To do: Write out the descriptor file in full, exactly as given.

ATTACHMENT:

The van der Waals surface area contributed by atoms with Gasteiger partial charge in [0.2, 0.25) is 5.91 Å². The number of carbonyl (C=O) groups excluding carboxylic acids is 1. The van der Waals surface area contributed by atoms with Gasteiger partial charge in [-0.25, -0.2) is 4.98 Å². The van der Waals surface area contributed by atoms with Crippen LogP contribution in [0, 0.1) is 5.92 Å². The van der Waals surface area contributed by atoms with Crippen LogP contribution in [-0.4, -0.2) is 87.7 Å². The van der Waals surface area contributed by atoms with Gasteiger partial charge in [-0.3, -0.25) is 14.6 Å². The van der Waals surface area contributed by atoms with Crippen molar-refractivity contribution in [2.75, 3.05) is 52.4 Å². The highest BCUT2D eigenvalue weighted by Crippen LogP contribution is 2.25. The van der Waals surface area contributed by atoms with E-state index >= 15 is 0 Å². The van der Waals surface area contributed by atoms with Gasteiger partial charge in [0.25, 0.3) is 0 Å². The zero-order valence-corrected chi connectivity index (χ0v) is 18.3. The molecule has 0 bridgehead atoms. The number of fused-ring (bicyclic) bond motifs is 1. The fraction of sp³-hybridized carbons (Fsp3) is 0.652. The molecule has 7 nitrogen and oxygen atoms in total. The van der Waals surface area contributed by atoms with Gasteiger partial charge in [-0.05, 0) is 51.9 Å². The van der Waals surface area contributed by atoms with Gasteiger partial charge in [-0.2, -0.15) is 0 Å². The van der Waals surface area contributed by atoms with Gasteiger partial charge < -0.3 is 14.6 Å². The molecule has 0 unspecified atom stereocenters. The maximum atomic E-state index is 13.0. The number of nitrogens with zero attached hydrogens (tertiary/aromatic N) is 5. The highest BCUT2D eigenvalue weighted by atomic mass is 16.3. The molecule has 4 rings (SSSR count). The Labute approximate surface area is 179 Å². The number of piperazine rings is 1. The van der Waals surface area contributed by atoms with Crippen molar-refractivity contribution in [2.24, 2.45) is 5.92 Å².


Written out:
The van der Waals surface area contributed by atoms with Gasteiger partial charge in [0.2, 0.25) is 5.91 Å². The number of carbonyl (C=O) groups excluding carboxylic acids is 1. The van der Waals surface area contributed by atoms with Gasteiger partial charge in [-0.25, -0.2) is 4.98 Å². The van der Waals surface area contributed by atoms with Crippen LogP contribution in [0, 0.1) is 5.92 Å². The van der Waals surface area contributed by atoms with Crippen LogP contribution in [-0.4, -0.2) is 87.7 Å². The van der Waals surface area contributed by atoms with Gasteiger partial charge in [-0.3, -0.25) is 14.6 Å². The van der Waals surface area contributed by atoms with Crippen molar-refractivity contribution in [2.75, 3.05) is 52.4 Å². The highest BCUT2D eigenvalue weighted by Crippen LogP contribution is 2.25. The van der Waals surface area contributed by atoms with E-state index >= 15 is 0 Å². The van der Waals surface area contributed by atoms with Gasteiger partial charge in [0.25, 0.3) is 0 Å². The zero-order valence-corrected chi connectivity index (χ0v) is 18.3. The molecule has 0 bridgehead atoms. The number of fused-ring (bicyclic) bond motifs is 1. The fraction of sp³-hybridized carbons (Fsp3) is 0.652. The molecule has 7 nitrogen and oxygen atoms in total. The van der Waals surface area contributed by atoms with Gasteiger partial charge in [-0.05, 0) is 51.9 Å². The van der Waals surface area contributed by atoms with Gasteiger partial charge in [-0.2, -0.15) is 0 Å². The van der Waals surface area contributed by atoms with Gasteiger partial charge < -0.3 is 14.6 Å². The molecule has 0 unspecified atom stereocenters. The maximum atomic E-state index is 13.0. The number of nitrogens with zero attached hydrogens (tertiary/aromatic N) is 5. The highest BCUT2D eigenvalue weighted by atomic mass is 16.3. The molecule has 4 rings (SSSR count). The Labute approximate surface area is 179 Å². The number of piperazine rings is 1. The van der Waals surface area contributed by atoms with Crippen molar-refractivity contribution in [2.24, 2.45) is 5.92 Å².